What is it about Representative Mike Johnson that ended Republicans’ spasms of disunity, electing him Speaker of the House on Wednesday? The initial response was befuddlement, a collective who? Senator Susan Collins said she was going to have to Google him. And maybe that’s the point. Mike Johnson, man without enemies, Trump endorsee. Mike Johnson, low-key and sincere dude, a Ned Flanders type who, it has resurfaced, also was a primary architect of the election insurrection. Mike Johnson, a soldier of the Christian legal movement, the guy I drove to Bossier City, Louisiana, in August 2015 to talk with about what he believed.
At the time, Johnson was a lawyer defending Louisiana’s abortion restrictions — purported safety regulations designed to shut down clinics — in court and had just been elected, unopposed, to the State House of Representatives. I remember thinking how anodyne the office was, like a small-town personal-injury firm, as he cheerfully told me that soon the pro-lifers would outnumber the pro-choicers who aborted all their babies. I no longer have a recording, just a 27-page transcript, but my memory is that he kept his voice smooth and pleasant as he said, “Many women use abortion as a form of birth control, you know, in certain segments of society, and it’s just shocking and sad, but this is where we are. When you break up the nuclear family, when you tell a generation of people that life has no value, no meaning, that it’s expendable, then you do wind up with school shooters.”
We were talking as part of an interview series I was doing for msnbc.com (which has been mostly lost in the internet shuffle) in anticipation of the Supreme Court taking up a major abortion case, which it did a few months later. Johnson told me he hoped to be the one to argue before the justices.
By then, Johnson had spent 16 years in what he euphemistically described to me as “nonprofit constitutional-law organizations.” The most recognizable name on his résumé today is the Alliance Defending Freedom (ADF), a once-marginal litigation shop that, according to a recent count in The New Yorker, has won 15 Supreme Court cases in about a dozen years. In his time as a senior attorney for the ADF, Johnson defended Louisiana’s ban on same-sex marriage and represented a Christian college trying to opt out of covering birth control. ADF’s cases had already been key to the Supreme Court letting private employers opt out of covering birth control; it has since brought multiple cases of people who claim, with tenuous evidence, that they’re being forced to provide services to gay people. ADF would go on to write and defend the law that overturned Roe v. Wade last year.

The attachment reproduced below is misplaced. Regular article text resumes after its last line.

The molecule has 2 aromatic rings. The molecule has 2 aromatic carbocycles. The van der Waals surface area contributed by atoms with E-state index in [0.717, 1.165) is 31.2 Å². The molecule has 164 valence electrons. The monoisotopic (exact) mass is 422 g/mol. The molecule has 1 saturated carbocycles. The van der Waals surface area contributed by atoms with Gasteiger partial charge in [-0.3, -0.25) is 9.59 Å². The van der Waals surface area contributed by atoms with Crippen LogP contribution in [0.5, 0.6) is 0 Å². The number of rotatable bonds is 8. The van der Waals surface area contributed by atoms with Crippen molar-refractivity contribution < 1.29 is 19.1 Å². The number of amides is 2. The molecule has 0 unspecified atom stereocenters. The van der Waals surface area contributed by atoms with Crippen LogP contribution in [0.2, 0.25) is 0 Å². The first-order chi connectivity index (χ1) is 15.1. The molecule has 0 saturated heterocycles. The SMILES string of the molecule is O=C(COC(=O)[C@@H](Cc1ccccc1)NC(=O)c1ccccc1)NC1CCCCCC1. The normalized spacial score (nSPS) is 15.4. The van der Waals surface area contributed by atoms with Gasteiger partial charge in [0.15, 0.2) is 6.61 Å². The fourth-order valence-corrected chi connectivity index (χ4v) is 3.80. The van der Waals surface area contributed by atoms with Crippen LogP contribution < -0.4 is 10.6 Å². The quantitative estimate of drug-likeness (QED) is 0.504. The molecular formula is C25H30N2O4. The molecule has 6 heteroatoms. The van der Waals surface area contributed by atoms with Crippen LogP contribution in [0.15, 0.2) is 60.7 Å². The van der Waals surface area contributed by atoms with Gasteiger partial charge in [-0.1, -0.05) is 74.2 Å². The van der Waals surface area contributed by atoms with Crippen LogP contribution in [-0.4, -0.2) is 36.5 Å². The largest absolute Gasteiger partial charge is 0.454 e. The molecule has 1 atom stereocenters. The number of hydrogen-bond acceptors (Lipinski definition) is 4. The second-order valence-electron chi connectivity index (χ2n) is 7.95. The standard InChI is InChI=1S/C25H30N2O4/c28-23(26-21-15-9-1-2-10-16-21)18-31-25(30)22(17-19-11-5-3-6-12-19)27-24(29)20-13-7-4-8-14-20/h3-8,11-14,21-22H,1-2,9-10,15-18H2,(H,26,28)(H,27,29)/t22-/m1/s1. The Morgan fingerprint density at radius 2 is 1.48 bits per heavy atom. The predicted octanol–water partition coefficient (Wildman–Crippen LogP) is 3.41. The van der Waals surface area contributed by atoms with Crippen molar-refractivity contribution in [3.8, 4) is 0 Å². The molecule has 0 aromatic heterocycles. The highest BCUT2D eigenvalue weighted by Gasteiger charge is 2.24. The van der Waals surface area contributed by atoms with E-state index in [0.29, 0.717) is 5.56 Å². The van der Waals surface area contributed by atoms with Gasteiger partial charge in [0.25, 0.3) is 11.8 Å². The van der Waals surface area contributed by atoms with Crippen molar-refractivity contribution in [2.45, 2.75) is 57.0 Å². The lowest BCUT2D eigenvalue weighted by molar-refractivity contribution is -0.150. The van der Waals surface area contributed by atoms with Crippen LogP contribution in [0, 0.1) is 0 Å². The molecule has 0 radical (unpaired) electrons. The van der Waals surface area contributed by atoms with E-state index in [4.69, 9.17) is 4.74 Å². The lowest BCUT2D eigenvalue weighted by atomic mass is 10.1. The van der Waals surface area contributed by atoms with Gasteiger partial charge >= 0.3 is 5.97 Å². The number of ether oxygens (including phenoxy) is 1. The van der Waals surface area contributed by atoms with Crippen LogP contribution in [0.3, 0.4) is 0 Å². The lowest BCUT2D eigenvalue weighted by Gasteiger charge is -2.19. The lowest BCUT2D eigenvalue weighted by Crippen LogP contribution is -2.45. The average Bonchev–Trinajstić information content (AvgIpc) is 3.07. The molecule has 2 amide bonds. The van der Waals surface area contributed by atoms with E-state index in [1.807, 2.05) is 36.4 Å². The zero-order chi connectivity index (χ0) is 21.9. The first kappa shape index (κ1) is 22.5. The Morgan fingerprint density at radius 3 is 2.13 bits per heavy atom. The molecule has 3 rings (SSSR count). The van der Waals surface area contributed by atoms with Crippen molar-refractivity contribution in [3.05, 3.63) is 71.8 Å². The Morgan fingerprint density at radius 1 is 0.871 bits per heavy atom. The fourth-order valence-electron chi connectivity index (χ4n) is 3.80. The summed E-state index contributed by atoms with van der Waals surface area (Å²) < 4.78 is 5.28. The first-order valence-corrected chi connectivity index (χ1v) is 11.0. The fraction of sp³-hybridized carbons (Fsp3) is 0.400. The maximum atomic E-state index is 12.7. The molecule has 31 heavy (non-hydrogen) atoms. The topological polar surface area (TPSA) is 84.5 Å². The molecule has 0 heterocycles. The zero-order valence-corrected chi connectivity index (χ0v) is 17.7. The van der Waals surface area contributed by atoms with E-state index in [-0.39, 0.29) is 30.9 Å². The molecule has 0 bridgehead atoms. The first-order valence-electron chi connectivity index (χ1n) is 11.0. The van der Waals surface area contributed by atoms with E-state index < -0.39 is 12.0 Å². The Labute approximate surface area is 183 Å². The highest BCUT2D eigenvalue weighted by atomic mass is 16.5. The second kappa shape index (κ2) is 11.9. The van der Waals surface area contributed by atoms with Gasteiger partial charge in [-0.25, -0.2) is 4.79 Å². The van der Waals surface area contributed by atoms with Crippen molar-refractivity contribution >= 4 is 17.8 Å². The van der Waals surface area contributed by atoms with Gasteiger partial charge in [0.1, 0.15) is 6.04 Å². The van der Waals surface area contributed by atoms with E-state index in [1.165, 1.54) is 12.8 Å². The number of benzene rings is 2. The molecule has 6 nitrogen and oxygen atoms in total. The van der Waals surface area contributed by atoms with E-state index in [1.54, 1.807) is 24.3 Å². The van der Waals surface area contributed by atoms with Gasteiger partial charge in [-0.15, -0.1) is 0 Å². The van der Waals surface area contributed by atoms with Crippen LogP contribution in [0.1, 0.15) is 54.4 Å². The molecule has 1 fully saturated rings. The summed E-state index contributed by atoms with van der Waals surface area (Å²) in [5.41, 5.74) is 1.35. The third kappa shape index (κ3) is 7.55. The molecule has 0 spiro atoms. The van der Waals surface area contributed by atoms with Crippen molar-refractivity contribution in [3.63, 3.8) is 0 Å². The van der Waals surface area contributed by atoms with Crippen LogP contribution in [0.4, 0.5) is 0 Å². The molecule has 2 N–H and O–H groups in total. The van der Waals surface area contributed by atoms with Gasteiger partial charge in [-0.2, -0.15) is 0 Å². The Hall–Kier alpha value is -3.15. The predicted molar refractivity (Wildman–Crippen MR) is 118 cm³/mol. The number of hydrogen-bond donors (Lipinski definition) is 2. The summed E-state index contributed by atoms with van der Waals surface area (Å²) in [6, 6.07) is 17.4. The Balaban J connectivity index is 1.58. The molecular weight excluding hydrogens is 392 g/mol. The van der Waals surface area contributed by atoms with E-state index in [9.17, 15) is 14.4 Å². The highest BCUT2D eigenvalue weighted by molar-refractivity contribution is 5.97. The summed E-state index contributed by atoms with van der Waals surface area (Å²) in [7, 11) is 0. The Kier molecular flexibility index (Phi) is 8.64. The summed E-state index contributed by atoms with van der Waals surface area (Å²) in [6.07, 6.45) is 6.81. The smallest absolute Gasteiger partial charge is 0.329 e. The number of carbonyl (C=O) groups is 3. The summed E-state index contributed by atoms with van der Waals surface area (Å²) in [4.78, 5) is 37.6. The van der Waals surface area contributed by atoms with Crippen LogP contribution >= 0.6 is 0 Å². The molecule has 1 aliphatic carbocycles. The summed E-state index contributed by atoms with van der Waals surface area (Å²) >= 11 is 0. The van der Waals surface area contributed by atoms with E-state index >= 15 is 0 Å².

We talked a lot about Roe that day, Mike Johnson and I. Donald Trump had already gone down that gold escalator, but conservatives were still performing shock at the outrageous things he was saying rather than being emboldened by them. Saying that Republicans wanted to overturn Roe v. Wade was still treated as liberal media hysteria because the right still felt like it had to go slow and hide the ball. Not Johnson, who called overturning Roe “the silver bullet.”
“I think the greatest tragedy in our culture is that we have allowed for the termination of 58 million some-odd pregnancies since Roe v. Wade,” he said. Referring to Project Veritas’s recently released, misleadingly edited videos claiming Planned Parenthood was profiting from fetal remains, Johnson continued, “And when we’ve descended to the point in society where we will chop up unborn children and sell their body parts, it’s a very dark day in the country.”
Johnson credited a malpractice case he’d brought against an abortion clinic 15 years earlier with being “the reason Louisiana has its current statutory scheme regulating abortion clinics.”